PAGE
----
Listening for the Alien Heartbeat

The town square of Paide (pronounced  bp-aii-de) has a church on one side, a town hall on the other and a small park in the middle. People are out for spring; there is a fire truck, local boys eyeing local girls and little kids in funny costumes.

But the only restaurant is closed, so I keep walking. Moss grows on the roofs of wood houses:

Estonia, Paide: Moss Growing on Roof of Wood House

There is the smell of pine trees and wood-smoke. This is roughly the centre of Estonia.  Life is old but cosy:

Estonia, Paide: Cosy Old Wood House

Today I want to reach Turi (dt-oo-ri), 13km. I pass the cemetery of Reopalu, sitting quietly amid tall trees. Its stone walls are covered in moss.  There is a small stone chapel with a bell. The first grave here is dated 1774:

Estonia, Paide - Reopalu Cemetery

An old woman in a big coat walks amid her memories.  My heart walks with her a moment.  A worker trims bushes. Pink, red, purple, blue flowers grow on many plots:

Estonia, Paide - Reopalu Cemetery - flowers, fence

I walk under a blue sky, in a carpet of blue flowers. I try not to walk on them, but it is spring and they gather about my feet:

Estonia, Paide - Reopalu Cemetery - carpet of blue flowers

Estonia, Road to Turi - Stork NestingI pass signs telling me that there will be Mooses Crossing Next 5 km. I hope these half-tonne hormone-barrels don’t find me attractive. An idiot in a bright blue jacket passes me on a bicycle. I relax. He looks much more like the kind of guy a spring-struck moose might eye.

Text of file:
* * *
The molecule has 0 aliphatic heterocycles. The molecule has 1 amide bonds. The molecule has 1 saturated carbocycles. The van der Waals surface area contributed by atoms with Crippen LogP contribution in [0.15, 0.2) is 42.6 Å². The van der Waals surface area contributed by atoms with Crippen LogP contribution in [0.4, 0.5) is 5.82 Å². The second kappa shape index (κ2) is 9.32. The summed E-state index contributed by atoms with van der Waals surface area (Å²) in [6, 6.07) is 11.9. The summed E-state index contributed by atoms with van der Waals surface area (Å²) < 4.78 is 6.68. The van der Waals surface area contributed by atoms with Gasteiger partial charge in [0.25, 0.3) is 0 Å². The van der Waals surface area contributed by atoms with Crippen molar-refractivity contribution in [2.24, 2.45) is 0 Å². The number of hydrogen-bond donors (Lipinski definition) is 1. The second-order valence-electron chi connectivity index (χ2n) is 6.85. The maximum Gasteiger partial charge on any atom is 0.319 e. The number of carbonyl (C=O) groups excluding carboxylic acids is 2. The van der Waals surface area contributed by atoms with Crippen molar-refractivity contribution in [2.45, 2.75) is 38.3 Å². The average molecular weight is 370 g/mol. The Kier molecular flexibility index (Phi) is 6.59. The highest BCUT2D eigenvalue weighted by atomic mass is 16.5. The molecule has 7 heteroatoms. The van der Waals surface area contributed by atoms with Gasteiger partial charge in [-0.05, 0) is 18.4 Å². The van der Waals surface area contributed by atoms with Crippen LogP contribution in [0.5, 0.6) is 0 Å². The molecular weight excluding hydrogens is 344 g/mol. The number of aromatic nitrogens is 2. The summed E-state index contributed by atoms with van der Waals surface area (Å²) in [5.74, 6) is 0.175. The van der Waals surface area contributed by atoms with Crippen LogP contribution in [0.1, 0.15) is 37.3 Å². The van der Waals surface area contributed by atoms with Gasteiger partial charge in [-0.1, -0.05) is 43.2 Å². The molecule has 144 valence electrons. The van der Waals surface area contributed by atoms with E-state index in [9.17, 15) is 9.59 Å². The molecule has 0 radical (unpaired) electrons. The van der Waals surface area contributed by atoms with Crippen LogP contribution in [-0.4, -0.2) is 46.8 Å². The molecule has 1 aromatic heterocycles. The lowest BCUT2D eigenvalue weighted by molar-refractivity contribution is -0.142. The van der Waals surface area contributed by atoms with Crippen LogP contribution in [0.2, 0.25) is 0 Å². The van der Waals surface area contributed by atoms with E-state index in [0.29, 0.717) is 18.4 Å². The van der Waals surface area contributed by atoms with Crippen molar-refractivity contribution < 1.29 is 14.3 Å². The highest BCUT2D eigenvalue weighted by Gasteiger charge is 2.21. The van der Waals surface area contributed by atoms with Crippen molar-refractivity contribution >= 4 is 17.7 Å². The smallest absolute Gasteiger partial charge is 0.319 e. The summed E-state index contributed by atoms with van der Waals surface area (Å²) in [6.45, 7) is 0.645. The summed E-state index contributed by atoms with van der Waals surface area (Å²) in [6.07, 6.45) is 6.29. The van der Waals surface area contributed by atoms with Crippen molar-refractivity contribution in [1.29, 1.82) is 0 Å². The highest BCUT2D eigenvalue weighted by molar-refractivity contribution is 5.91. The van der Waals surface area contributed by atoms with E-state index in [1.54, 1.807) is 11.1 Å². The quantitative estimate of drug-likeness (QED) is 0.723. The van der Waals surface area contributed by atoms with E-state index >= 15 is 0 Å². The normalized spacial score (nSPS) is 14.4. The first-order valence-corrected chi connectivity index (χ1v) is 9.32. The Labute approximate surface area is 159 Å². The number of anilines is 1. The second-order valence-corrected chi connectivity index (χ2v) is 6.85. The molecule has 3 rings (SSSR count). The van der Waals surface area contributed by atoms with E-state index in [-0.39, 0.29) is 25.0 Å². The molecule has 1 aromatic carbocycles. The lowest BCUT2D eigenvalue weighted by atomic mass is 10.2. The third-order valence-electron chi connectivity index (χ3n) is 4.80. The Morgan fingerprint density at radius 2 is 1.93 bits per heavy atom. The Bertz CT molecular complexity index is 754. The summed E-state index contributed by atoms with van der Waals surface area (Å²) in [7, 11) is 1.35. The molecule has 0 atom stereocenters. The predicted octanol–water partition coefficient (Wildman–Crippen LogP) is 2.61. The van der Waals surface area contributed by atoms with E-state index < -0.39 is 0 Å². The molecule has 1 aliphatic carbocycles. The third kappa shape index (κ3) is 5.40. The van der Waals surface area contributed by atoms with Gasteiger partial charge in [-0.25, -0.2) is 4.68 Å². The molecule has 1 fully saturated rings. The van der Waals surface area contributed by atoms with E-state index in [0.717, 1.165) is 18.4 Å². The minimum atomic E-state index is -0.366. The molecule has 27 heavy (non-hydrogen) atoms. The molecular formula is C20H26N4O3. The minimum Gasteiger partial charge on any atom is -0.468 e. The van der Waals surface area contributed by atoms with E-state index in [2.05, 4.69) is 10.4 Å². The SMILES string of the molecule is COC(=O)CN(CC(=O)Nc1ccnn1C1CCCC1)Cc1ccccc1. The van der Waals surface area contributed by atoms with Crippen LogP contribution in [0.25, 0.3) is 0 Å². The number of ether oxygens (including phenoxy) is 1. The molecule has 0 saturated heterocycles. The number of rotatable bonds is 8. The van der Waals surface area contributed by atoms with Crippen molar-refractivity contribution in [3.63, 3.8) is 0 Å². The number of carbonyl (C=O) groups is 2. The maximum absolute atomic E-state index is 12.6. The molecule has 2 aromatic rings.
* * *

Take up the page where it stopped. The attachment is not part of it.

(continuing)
The walk here is long and flat. Husband Storks stuck in their domestic eyries look down on me, no doubt thinking: “Now there’s a good idea.”

Finally a small river, marking just 5km left today.

I arrive in Turi late afternoon and head to the place I am staying, sitting beside the river. The landlady eyes me, and asks for the money upfront.

She tells me she will make me an English Breakfast.  I request:

“But no bacon or sausage.”

She gives me one those looks:

“So what’s left?”

Later we chat and she becomes friendly. She tells me the reason she asked for the money upfront is:

“You look like a man with no money”.

Have I really so cast off my earthly shackles?

(events 1 May 2013)

25 Responses to “Looking Penniless”

  1. Anonymous

    Just lovely. I particularly love this turn of words, “An old woman in a big coat walks amid her memories. My heart walks with her a moment.” I was right there with you as I read that.

  2. Jessica

    Stunning. I love your descriptions. They bring the photos to life. I also liked, “An old woman in a big coat walks amid her memories. My heart walks with her a moment.” All of it, just wonderful. What beautiful memories…

  3. madalina.d

    You have a special way to tell a story about each picture you take ,about the villages you visit and the people you’ve meet during your travels.
    I would have liked to see in these photos the ,,old woman in a big coat”.

    • alienheartbeat

      Not sure why I didn’t take her picture. I guess I am not really a photographer: a real photographer would reach for their camera first, but I often only think of it later after I have understood what I just saw. And by then it is often too late. In this case I think I just didn’t want to intrude on a private moment.


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